When compared to the current generation Toyota Camry Hybrid that is soon going to be replaced with an all-new 2012 model, the 2011 Ford Fusion Hybrid is actually the superior vehicle with better power, a longer battery range and a more appealing interior with plenty of hi-tech goodies. But no market segment in the car world sits still for long and a 2012 Camry Hybrid looms on the horizon as does the new menace in the high mileage family sedan market known as the 2012 VW Passat TDI.
So will the Fusion Hybrid be able to handle all of the challenges it will face in the coming model year? As we have already driven the 2012 VW Passat TDI already, we can safely already say that the diesel engine VW with the 795 mile range is not only more fun to drive but also competitively fuel efficient with 31 city/43 highway readings to the Fusion’s 41 city/36 highway EPA figures. Either way, both the Fusion Hybrid and 2012 Passat TDI impress in their own unique ways-the VW mainly if you have trouble with the usual “hybrid quirks.”
Now, most hybrid owners couldn’t care less about the slightly grabby nature of this Fusion model’s regenerative brakes, the somewhat wooden steering feel and the admittedly well isolated moan of the CVT (continuously variable transmission) automatic gearbox as they are used to these driving attributes. But the 2012 VW Passat is unique because it doesn’t have to overcome any of those hurdles-it is just a fun to drive family sedan that runs on diesel fuel.
The 2011 Ford Fusion Hybrid is not as fun and engaging on the road even asks you drive it differently than a normal car to optimize fuel economy. The little leaves on the dash were cute but they didn’t stop us from flooring the 2011 Ford Fusion Hybrid as we went up freeway onramps and it didn’t turn us into hypermilers who coast to every red light. As a result, we averaged 38.4 miles per gallon which is still an excellent number for not really trying.
The 2011 Ford Fusion Hybrid is powered by a 2.5 liter Atkinson Cycle inline 4-cylinder engine and battery combo that pump out a combined 156 horsepower/136 lb. feet of torque. The 275-volt battery pack also has a more impressive solo powering range than the 2011 Camry Hybrid but we expect that to change in 2012. Nonetheless, it’s easy to move across parking lots in pure electric mode in the 2011 Ford Fusion Hybrid.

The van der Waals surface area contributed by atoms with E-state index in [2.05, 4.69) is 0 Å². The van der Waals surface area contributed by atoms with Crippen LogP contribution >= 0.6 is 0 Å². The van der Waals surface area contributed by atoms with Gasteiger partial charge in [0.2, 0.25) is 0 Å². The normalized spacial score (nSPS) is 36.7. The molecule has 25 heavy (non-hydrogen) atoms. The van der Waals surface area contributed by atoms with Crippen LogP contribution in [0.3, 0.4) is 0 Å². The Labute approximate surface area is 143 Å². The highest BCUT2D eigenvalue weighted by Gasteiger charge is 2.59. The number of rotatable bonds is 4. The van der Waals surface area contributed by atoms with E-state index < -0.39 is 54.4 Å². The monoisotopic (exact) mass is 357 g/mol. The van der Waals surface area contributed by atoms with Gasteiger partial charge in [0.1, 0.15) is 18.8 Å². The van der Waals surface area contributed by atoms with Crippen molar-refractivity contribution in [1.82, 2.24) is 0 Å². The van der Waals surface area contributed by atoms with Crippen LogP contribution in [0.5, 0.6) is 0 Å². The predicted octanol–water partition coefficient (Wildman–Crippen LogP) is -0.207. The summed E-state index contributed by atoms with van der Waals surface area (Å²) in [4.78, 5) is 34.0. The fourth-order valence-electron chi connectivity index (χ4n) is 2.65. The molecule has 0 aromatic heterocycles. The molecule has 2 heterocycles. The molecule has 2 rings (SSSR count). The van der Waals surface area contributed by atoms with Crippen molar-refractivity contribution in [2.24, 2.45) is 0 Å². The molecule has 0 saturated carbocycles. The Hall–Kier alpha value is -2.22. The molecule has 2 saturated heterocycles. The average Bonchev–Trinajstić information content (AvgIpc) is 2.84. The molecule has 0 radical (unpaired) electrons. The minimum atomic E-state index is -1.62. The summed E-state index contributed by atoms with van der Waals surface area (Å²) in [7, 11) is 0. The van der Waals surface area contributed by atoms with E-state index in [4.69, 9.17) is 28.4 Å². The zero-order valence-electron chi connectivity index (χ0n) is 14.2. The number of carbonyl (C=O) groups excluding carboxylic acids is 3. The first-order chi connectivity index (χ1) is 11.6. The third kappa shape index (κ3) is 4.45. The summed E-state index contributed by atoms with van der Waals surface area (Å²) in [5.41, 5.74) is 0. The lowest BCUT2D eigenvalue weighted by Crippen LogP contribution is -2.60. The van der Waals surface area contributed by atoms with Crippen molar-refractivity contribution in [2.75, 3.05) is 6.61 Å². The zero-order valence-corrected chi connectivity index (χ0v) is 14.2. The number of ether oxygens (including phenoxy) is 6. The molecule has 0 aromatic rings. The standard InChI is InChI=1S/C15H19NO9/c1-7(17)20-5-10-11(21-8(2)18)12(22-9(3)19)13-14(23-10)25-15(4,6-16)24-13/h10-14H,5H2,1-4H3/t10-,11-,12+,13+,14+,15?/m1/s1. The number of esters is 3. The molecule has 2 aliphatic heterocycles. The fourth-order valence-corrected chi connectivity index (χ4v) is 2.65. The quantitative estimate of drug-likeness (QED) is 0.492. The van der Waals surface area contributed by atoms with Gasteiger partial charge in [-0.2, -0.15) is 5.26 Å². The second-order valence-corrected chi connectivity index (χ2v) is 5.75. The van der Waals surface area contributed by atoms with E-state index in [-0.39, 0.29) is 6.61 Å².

One negative aspect of the Hybrid model of the 2011 Ford Fusion is that the trunk size shrinks down to 11.8 cubic feet as opposed to 16.5 for a gas powered variant. This is because the batteries are stored where your old trunk space used to be but for most families the space on offer should be sufficient for trips to the mall or supermarket but picking up a carload of family from the airport may take planning in regards to trunk space.
The 2011 Ford Fusion Hybrid starts at $28,100 and our tester finished up at $34,195 (including destination) once an option package was added in that gave us an excellent in-dash navigation system, back-up camera, rain sensing wipers, power moonroof, 12-speaker Sony Audio, the BLIS blind-spot warning system and heated front seats which are made from an ecologically friendly cloth material. You can still always get your Fusion Hybrid with the less ecological cowhide but doesn’t it sort of go against the whole idea of buying one of these models? Saving the Earth, cutting down on our dependence on fossil fuels and all that jazz?
Now, we may not get excited by how the 2011 Ford Fusion Hybrid drives and handles but it’s through no fault of the car. To be honest, gas powered Fusion sedans in either 6-cylinder or 4-cylinder form are more fun to drive although you do lose out on fuel economy and “Green” kudos. Honestly, we would buy a luxuriously equipped 4-cylinder Fusion over the less exciting Passat 2.5 liter 5 cylinder.